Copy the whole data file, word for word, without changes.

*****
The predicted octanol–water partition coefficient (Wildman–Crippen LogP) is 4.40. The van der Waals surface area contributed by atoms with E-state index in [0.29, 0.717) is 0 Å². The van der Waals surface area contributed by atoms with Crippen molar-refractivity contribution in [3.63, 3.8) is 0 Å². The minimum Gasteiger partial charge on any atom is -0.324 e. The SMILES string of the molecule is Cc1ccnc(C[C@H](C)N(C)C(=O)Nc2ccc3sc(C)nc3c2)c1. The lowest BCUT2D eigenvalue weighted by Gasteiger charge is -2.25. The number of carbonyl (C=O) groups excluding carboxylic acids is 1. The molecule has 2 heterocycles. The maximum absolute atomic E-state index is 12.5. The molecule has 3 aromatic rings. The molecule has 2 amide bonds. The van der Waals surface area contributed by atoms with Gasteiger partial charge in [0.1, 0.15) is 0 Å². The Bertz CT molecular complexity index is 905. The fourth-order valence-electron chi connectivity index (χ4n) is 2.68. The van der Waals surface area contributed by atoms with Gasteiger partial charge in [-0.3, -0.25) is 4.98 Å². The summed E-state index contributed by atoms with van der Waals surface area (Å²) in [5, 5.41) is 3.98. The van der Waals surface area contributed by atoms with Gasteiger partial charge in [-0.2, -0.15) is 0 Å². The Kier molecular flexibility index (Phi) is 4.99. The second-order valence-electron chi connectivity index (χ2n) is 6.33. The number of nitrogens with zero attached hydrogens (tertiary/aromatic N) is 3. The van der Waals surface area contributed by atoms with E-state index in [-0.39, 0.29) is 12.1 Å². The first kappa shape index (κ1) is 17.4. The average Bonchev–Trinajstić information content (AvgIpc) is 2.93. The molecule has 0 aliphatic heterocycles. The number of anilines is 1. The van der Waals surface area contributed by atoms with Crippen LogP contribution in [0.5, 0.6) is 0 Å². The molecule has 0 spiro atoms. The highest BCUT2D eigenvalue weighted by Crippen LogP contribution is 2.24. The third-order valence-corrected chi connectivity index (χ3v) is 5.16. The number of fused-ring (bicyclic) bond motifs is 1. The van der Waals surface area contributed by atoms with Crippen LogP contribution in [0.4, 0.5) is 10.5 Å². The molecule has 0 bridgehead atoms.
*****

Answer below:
The predicted octanol–water partition coefficient (Wildman–Crippen LogP) is 4.40. The van der Waals surface area contributed by atoms with E-state index in [0.29, 0.717) is 0 Å². The van der Waals surface area contributed by atoms with Crippen molar-refractivity contribution in [3.63, 3.8) is 0 Å². The minimum Gasteiger partial charge on any atom is -0.324 e. The SMILES string of the molecule is Cc1ccnc(C[C@H](C)N(C)C(=O)Nc2ccc3sc(C)nc3c2)c1. The lowest BCUT2D eigenvalue weighted by Gasteiger charge is -2.25. The number of carbonyl (C=O) groups excluding carboxylic acids is 1. The molecule has 2 heterocycles. The maximum absolute atomic E-state index is 12.5. The molecule has 3 aromatic rings. The molecule has 2 amide bonds. The van der Waals surface area contributed by atoms with Gasteiger partial charge in [0.1, 0.15) is 0 Å². The Bertz CT molecular complexity index is 905. The fourth-order valence-electron chi connectivity index (χ4n) is 2.68. The van der Waals surface area contributed by atoms with Gasteiger partial charge in [-0.3, -0.25) is 4.98 Å². The summed E-state index contributed by atoms with van der Waals surface area (Å²) in [5, 5.41) is 3.98. The van der Waals surface area contributed by atoms with Gasteiger partial charge in [-0.2, -0.15) is 0 Å². The Kier molecular flexibility index (Phi) is 4.99. The second-order valence-electron chi connectivity index (χ2n) is 6.33. The number of nitrogens with zero attached hydrogens (tertiary/aromatic N) is 3. The van der Waals surface area contributed by atoms with E-state index in [-0.39, 0.29) is 12.1 Å². The first kappa shape index (κ1) is 17.4. The average Bonchev–Trinajstić information content (AvgIpc) is 2.93. The molecule has 0 aliphatic heterocycles. The number of anilines is 1. The van der Waals surface area contributed by atoms with Crippen LogP contribution in [0.5, 0.6) is 0 Å². The molecule has 0 spiro atoms. The highest BCUT2D eigenvalue weighted by Crippen LogP contribution is 2.24. The third-order valence-corrected chi connectivity index (χ3v) is 5.16. The number of fused-ring (bicyclic) bond motifs is 1. The van der Waals surface area contributed by atoms with Crippen LogP contribution in [0.4, 0.5) is 10.5 Å². The molecule has 0 bridgehead atoms.